I like to work at home, although because I travel a lot I don’t always get to. My study is in the roof cavity of our house, not so far away from the family that I can’t tell what they’re up to, but not so close either that I’m distracted by them. For me, being a writer is a balancing act between needing people to keep me inspired and needing people to leave me alone. There are moments when I want to be distracted, and others where I close the windows, put my headphones, and vanish into the words.
What are you working on now?
   I am working on the final edits of HOLLOWGIRL, the last book in the Twinmaker series. It’s the hardest book I’ve ever written, and the most exciting. I wish I could say more about it.



by Sean Williams

Balzer + Bray
Released 11/4/2014

Catherine Mill's critical introduction covers the full range of Agamben's work, presenting his key concerns - metaphysics, language and potentiality, aesthetics and poetics, sovereignty, law and biopolitics, ethics and testimony - as well as his powerful vision of post-historical humanity.

Highlighting the novelty of Agamben's approach while situating it in relation to the work of other continental thinkers, The Philosophy of Agamben presents a clear and engaging introduction to the work of an innovative and influential thinker.

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Sean Williams was born in the dry, flat lands of South Australia, where he still lives with his wife and family. He has been called many things in his time, including (somewhat ostentatiously) “the premier Australian speculative fiction writer of the age” (Aurealis), the “Emperor of Sci-Fi” (Adelaide Advertiser), and the “King of Chameleons” (Australian Book Review) for the diversity of his output. That output includes over forty novels for readers all ages, ninety short stories across numerous genres, the odd published poem, and even a sci-fi musical. He is a multiple recipient of the Aurealis and Ditmar Awards categories and has been nominated for the Philip K. Dick Award, the Seiun Award, and the William Atheling Jr. Award for criticism. He received the “SA Great” Literature Award in 2000 and the Peter McNamara Award for contributions to Australian speculative fiction in 2008. His latest series are Troubletwisters, a fantasy for middle grade readers co-written with Garth Nix, and Twinmaker, a near-future thriller for young adults (and old adults too). Over twenty-five bonus short stories set in theTwinmaker universe are available online here. Sean and Garth also recently co-authored the third novel in the New York Times bestselling Spirit Animals series, Blood Ties.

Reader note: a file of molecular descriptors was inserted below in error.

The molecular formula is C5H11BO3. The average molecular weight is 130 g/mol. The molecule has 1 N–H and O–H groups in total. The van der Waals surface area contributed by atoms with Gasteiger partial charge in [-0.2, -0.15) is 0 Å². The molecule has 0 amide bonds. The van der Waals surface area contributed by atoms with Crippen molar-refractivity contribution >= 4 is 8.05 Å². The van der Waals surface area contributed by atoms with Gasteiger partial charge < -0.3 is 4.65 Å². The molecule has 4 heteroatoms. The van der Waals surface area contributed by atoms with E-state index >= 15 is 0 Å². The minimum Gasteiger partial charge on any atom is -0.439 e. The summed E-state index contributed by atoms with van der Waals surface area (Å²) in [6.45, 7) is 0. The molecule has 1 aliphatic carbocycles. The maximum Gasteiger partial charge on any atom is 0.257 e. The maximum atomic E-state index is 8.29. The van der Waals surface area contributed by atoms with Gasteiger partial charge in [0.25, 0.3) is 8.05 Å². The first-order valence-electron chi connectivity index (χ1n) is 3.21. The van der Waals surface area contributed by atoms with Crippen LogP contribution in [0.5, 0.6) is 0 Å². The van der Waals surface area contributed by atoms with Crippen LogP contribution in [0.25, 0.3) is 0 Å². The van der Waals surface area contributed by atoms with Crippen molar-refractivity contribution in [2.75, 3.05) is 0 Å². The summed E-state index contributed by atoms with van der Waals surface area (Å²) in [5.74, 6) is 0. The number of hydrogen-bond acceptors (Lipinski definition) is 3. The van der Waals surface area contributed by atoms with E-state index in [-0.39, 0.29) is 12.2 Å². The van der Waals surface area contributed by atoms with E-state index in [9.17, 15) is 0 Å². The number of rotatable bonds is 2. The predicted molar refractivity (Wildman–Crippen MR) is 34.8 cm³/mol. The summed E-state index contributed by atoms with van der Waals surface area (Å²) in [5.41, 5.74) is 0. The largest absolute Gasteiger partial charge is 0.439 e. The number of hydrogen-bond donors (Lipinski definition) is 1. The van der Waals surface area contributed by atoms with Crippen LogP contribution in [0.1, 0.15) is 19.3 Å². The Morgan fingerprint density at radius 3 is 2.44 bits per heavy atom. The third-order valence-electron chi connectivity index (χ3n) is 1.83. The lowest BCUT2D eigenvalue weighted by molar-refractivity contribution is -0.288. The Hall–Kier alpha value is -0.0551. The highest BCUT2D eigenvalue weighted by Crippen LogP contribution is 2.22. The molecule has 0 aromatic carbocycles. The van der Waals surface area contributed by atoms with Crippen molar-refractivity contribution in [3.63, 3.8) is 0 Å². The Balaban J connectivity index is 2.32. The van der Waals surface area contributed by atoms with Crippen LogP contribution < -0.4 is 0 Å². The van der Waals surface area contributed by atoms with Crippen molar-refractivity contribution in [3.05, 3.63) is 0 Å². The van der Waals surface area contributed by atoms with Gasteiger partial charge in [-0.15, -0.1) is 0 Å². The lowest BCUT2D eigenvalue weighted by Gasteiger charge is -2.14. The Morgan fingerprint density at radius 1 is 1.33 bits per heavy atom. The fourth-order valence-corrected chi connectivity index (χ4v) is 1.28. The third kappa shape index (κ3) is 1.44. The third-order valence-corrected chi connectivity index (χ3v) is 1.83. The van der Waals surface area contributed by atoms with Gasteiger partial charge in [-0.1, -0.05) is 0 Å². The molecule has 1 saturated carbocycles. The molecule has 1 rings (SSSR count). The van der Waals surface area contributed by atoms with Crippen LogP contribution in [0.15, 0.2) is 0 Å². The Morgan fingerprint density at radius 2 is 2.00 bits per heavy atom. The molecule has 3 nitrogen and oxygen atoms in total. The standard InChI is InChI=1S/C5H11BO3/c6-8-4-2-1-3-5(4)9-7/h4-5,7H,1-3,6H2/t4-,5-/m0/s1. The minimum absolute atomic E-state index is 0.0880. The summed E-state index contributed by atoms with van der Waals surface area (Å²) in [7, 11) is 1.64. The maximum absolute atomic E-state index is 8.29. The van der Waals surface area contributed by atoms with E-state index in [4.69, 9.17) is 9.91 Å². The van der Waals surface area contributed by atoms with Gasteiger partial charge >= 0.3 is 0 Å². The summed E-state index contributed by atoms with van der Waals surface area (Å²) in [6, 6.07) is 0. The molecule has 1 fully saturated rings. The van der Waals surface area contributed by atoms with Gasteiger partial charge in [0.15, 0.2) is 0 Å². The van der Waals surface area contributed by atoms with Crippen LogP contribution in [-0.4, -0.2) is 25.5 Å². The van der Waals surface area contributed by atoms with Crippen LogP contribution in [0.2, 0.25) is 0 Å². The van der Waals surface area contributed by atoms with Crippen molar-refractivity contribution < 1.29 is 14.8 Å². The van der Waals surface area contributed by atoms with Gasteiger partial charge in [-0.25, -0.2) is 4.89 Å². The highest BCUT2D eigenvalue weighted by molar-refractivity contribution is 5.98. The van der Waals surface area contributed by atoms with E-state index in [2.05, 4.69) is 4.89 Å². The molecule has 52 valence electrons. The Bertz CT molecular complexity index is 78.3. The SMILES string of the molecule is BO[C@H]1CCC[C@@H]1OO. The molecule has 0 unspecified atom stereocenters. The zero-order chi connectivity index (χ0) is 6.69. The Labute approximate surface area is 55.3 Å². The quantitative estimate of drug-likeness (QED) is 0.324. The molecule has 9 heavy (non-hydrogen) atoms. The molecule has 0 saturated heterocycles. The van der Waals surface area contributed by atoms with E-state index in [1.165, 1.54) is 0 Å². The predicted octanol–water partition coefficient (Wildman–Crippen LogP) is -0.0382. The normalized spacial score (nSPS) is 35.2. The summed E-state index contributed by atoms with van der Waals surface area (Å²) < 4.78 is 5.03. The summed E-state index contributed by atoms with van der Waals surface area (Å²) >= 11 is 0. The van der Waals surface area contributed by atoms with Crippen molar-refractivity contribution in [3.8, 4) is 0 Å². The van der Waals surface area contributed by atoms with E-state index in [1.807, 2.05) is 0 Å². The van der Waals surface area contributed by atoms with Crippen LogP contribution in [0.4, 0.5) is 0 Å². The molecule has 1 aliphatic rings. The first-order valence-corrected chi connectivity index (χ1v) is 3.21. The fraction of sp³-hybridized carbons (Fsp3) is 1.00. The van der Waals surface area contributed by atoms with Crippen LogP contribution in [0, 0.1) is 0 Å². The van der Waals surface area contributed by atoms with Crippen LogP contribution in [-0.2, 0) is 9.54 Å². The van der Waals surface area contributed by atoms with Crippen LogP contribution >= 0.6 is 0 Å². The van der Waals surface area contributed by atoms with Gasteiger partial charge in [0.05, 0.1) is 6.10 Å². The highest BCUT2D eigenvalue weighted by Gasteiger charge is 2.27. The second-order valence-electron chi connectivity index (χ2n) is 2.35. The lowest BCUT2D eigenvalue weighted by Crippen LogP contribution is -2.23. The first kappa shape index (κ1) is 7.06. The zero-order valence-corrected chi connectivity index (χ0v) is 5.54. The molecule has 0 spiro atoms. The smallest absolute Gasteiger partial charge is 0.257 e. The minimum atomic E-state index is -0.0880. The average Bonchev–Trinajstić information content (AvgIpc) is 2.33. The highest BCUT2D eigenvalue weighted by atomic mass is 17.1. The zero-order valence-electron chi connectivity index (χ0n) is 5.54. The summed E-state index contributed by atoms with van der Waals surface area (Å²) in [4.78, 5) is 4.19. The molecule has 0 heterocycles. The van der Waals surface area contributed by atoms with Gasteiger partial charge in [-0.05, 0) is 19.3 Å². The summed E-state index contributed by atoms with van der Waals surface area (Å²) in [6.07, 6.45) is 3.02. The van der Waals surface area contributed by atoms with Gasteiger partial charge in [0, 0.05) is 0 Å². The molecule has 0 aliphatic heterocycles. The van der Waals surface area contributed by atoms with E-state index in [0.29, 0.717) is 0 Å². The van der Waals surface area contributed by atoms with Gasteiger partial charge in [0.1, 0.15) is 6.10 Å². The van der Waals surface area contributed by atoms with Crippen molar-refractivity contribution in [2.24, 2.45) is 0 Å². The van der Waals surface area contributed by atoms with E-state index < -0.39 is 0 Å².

He is a judge of the international Writers of the Future Contest, of which he is a past winner. He is one of only three honourary life members bestowed by the SA Writers’ Centre and an honourary member of both the Southern Dewback Squad of the 501st Legion and the Rebel Legion Fan Organization. He has a Masters and PhD in Creative Writing from the University of Adelaide, where he remains a Visiting Research Fellow and an Affiliate of the J.M. Coetzee Centre for Creative Practice.